Review: ‘Bohemian Rhapsody’ is royal tribute to Queen

The songs you love and the story behind it--this movie tells the raw and inspiring story of Queen and lead singer Freddie Mercury

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The film depicts Queen's performance at Live Aid, one of the most historic moments in rock and roll.
The film depicts Queen's performance at Live Aid, one of the most historic moments in rock and roll.

Bohemian Rhapsody: we all know the song, but not the story. The musical biopic “Bohemian Rhapsody” is determined to change that. Full of rock and roll as well as heart and soul, movie chronicles the story and music of British rock band Queen and the life of eccentric lead singer Freddie Mercury (Rami Malek).

A perfect combination of love, loneliness, sexuality and tragedy, the film follows the meteoric rise of the band through its iconic songs and unconventional sound. The film was released on Nov. 2, 2018, and is directed by Brian Singer and Dexter Fletcher.

The film begins in 1970, introducing us to Freddie’s pre-Queen identity Farrokh Bulsara, an Indian-British Parsi college student and baggage handler at Heathrow Airport. Against his stern father’s wishes, Farrokh goes out at night to watch a local band named Smile perform at a nightclub. When the show concludes, Farrokh sets out to find the band backstage. Along the way, he meets Mary Austin (Lucy Boynton) who subsequently becomes his fiancé and lifelong companion. Freddie finds Smile guitarist Brian May (Gwilym Lee) and drummer Roger Taylor (Ben Hardy) behind the nightclub and offers to replace their lead singer, who had quit earlier that night. Add bassist John Deacon (Joseph Mazzello), and Queen as we know it is born.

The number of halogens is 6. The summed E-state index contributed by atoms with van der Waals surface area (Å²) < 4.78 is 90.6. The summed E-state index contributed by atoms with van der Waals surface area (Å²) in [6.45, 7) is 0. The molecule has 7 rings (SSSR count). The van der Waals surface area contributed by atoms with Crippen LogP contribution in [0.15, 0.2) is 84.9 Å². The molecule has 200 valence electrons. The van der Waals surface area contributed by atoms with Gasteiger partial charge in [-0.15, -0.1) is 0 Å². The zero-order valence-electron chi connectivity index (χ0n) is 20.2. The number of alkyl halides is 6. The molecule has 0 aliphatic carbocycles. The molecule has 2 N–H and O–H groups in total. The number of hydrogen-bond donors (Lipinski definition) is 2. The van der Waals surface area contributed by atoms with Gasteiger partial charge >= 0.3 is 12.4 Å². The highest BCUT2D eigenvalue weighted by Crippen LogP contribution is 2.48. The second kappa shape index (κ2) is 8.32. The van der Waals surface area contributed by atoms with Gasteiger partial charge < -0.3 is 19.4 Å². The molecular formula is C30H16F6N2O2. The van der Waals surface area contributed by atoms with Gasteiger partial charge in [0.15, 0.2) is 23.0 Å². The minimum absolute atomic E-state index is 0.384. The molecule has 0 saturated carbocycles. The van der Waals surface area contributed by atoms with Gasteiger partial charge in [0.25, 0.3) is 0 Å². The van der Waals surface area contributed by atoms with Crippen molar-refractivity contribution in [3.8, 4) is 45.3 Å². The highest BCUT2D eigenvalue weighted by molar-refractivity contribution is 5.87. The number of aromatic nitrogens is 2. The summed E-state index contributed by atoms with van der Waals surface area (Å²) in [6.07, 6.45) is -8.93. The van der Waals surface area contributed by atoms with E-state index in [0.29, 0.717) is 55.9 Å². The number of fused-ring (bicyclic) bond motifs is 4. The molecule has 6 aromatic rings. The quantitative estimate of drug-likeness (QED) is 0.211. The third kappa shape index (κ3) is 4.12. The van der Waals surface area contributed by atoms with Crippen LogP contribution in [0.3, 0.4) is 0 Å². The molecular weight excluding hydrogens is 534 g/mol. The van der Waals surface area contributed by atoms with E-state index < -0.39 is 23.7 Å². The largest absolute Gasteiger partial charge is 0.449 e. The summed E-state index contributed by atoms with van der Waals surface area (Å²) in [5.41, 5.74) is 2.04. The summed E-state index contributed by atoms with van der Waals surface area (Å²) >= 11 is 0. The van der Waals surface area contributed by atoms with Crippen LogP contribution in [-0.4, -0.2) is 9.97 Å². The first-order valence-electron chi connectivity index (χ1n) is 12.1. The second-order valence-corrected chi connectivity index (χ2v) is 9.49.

Fast forward a few years and, Farrokh, having fully embraced the rock and roll lifestyle, is now the iconic and outlandish Freddie Mercury. Queen continues to attain unparalleled success as it records its fourth album, A Night at the Opera. With the release of this album and the smash hit “Bohemian Rhapsody”, the band ultimately lands a world tour. When Freddie returns home to Mary, they break off the engagement when Freddie comes out as bisexual.

The rest of the film follows Freddie as he begins to surround himself with dark influences, and ultimately shuns Queen to pursue his solo career. After suffering without the rest of the band and being diagnosed with AIDs, the flamboyant frontman reunites with the group just in time for the benefit concert Live Aid, where he leads the band in one of the greatest performances in rock music history.  

This movie will transport you back to the golden age of rock and roll and make you feel as though you are truly at a rock concert. From “Bohemian Rhapsody” to “We Are the Champions” to “Under Pressure”, it is impossible not to sing along and be fully immersed in all things Queen. The use of original recordings and live-action shots throughout the movie give life to the story of Queen and their revolutionary sound and message. It is impeccably raw and brilliantly shows what made Freddie Mercury a true entertainer.